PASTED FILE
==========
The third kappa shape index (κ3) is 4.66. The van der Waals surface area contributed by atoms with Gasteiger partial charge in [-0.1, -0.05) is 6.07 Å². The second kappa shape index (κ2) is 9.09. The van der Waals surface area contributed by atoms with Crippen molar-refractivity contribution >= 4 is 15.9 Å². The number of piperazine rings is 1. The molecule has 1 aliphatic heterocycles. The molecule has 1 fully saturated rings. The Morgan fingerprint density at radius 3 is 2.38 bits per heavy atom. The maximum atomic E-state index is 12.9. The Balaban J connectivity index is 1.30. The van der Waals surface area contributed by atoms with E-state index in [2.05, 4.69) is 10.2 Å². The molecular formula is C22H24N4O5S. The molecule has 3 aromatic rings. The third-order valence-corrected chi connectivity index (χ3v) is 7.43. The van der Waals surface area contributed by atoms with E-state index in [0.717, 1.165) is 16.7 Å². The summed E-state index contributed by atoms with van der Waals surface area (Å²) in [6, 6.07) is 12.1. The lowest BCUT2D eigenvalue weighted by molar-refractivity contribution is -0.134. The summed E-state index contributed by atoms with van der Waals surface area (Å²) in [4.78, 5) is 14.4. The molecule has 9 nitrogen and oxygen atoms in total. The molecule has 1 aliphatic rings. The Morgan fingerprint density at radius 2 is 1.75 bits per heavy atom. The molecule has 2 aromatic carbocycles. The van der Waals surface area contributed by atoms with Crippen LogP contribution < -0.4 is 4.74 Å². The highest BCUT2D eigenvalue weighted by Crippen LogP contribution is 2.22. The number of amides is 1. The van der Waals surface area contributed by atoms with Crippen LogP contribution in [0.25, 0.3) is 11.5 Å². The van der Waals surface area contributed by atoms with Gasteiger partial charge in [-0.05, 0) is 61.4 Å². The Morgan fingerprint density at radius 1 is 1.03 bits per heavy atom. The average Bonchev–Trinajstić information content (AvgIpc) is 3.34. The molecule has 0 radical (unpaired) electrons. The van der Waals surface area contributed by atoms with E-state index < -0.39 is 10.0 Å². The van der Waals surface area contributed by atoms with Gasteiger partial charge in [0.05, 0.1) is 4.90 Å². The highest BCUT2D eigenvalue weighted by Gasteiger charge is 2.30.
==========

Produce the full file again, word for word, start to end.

The third kappa shape index (κ3) is 4.66. The van der Waals surface area contributed by atoms with Gasteiger partial charge in [-0.1, -0.05) is 6.07 Å². The second kappa shape index (κ2) is 9.09. The van der Waals surface area contributed by atoms with Crippen molar-refractivity contribution >= 4 is 15.9 Å². The number of piperazine rings is 1. The molecule has 1 aliphatic heterocycles. The molecule has 1 fully saturated rings. The Morgan fingerprint density at radius 3 is 2.38 bits per heavy atom. The maximum atomic E-state index is 12.9. The Balaban J connectivity index is 1.30. The van der Waals surface area contributed by atoms with E-state index in [2.05, 4.69) is 10.2 Å². The molecular formula is C22H24N4O5S. The molecule has 3 aromatic rings. The third-order valence-corrected chi connectivity index (χ3v) is 7.43. The van der Waals surface area contributed by atoms with E-state index in [0.717, 1.165) is 16.7 Å². The summed E-state index contributed by atoms with van der Waals surface area (Å²) in [6, 6.07) is 12.1. The lowest BCUT2D eigenvalue weighted by molar-refractivity contribution is -0.134. The summed E-state index contributed by atoms with van der Waals surface area (Å²) in [4.78, 5) is 14.4. The molecule has 9 nitrogen and oxygen atoms in total. The molecule has 1 aliphatic rings. The Morgan fingerprint density at radius 2 is 1.75 bits per heavy atom. The molecule has 2 aromatic carbocycles. The van der Waals surface area contributed by atoms with Crippen LogP contribution < -0.4 is 4.74 Å². The highest BCUT2D eigenvalue weighted by Crippen LogP contribution is 2.22. The number of amides is 1. The van der Waals surface area contributed by atoms with Crippen LogP contribution in [0.25, 0.3) is 11.5 Å². The van der Waals surface area contributed by atoms with Gasteiger partial charge in [-0.05, 0) is 61.4 Å². The Morgan fingerprint density at radius 1 is 1.03 bits per heavy atom. The average Bonchev–Trinajstić information content (AvgIpc) is 3.34. The molecule has 0 radical (unpaired) electrons. The van der Waals surface area contributed by atoms with E-state index < -0.39 is 10.0 Å². The van der Waals surface area contributed by atoms with Gasteiger partial charge in [0.05, 0.1) is 4.90 Å². The highest BCUT2D eigenvalue weighted by Gasteiger charge is 2.30.